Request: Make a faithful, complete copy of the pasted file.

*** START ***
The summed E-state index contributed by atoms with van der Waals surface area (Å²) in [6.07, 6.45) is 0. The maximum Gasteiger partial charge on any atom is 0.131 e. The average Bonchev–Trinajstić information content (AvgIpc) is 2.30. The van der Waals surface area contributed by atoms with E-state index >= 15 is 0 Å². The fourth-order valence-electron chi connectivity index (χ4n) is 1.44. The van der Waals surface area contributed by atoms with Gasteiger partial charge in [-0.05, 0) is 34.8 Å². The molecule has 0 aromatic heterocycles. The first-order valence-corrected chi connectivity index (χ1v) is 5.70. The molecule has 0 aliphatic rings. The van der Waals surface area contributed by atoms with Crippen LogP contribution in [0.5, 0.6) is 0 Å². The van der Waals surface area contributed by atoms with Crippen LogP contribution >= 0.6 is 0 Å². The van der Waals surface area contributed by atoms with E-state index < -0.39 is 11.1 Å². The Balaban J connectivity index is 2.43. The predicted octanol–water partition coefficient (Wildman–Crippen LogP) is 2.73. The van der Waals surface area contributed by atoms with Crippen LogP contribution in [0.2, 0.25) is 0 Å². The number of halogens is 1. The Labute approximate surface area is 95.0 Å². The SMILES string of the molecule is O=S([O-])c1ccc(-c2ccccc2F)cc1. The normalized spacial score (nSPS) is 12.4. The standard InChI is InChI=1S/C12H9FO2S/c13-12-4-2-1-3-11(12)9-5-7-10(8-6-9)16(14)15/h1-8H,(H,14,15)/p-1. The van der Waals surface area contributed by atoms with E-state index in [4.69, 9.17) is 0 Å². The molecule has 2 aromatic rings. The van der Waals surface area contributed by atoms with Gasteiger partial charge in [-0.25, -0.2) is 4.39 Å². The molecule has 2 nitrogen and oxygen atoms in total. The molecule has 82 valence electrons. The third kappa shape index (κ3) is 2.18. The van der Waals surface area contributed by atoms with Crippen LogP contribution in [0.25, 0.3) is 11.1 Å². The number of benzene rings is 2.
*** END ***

The summed E-state index contributed by atoms with van der Waals surface area (Å²) in [6.07, 6.45) is 0. The maximum Gasteiger partial charge on any atom is 0.131 e. The average Bonchev–Trinajstić information content (AvgIpc) is 2.30. The van der Waals surface area contributed by atoms with E-state index >= 15 is 0 Å². The fourth-order valence-electron chi connectivity index (χ4n) is 1.44. The van der Waals surface area contributed by atoms with Gasteiger partial charge in [-0.05, 0) is 34.8 Å². The molecule has 0 aromatic heterocycles. The first-order valence-corrected chi connectivity index (χ1v) is 5.70. The molecule has 0 aliphatic rings. The van der Waals surface area contributed by atoms with Crippen LogP contribution in [0.5, 0.6) is 0 Å². The van der Waals surface area contributed by atoms with Crippen LogP contribution >= 0.6 is 0 Å². The van der Waals surface area contributed by atoms with E-state index < -0.39 is 11.1 Å². The Balaban J connectivity index is 2.43. The predicted octanol–water partition coefficient (Wildman–Crippen LogP) is 2.73. The van der Waals surface area contributed by atoms with Crippen LogP contribution in [0.2, 0.25) is 0 Å². The number of halogens is 1. The Labute approximate surface area is 95.0 Å². The SMILES string of the molecule is O=S([O-])c1ccc(-c2ccccc2F)cc1. The normalized spacial score (nSPS) is 12.4. The standard InChI is InChI=1S/C12H9FO2S/c13-12-4-2-1-3-11(12)9-5-7-10(8-6-9)16(14)15/h1-8H,(H,14,15)/p-1. The van der Waals surface area contributed by atoms with E-state index in [4.69, 9.17) is 0 Å². The molecule has 2 aromatic rings. The van der Waals surface area contributed by atoms with Gasteiger partial charge in [-0.25, -0.2) is 4.39 Å². The molecule has 2 nitrogen and oxygen atoms in total. The molecule has 82 valence electrons. The third kappa shape index (κ3) is 2.18. The van der Waals surface area contributed by atoms with Crippen LogP contribution in [0.25, 0.3) is 11.1 Å². The number of benzene rings is 2.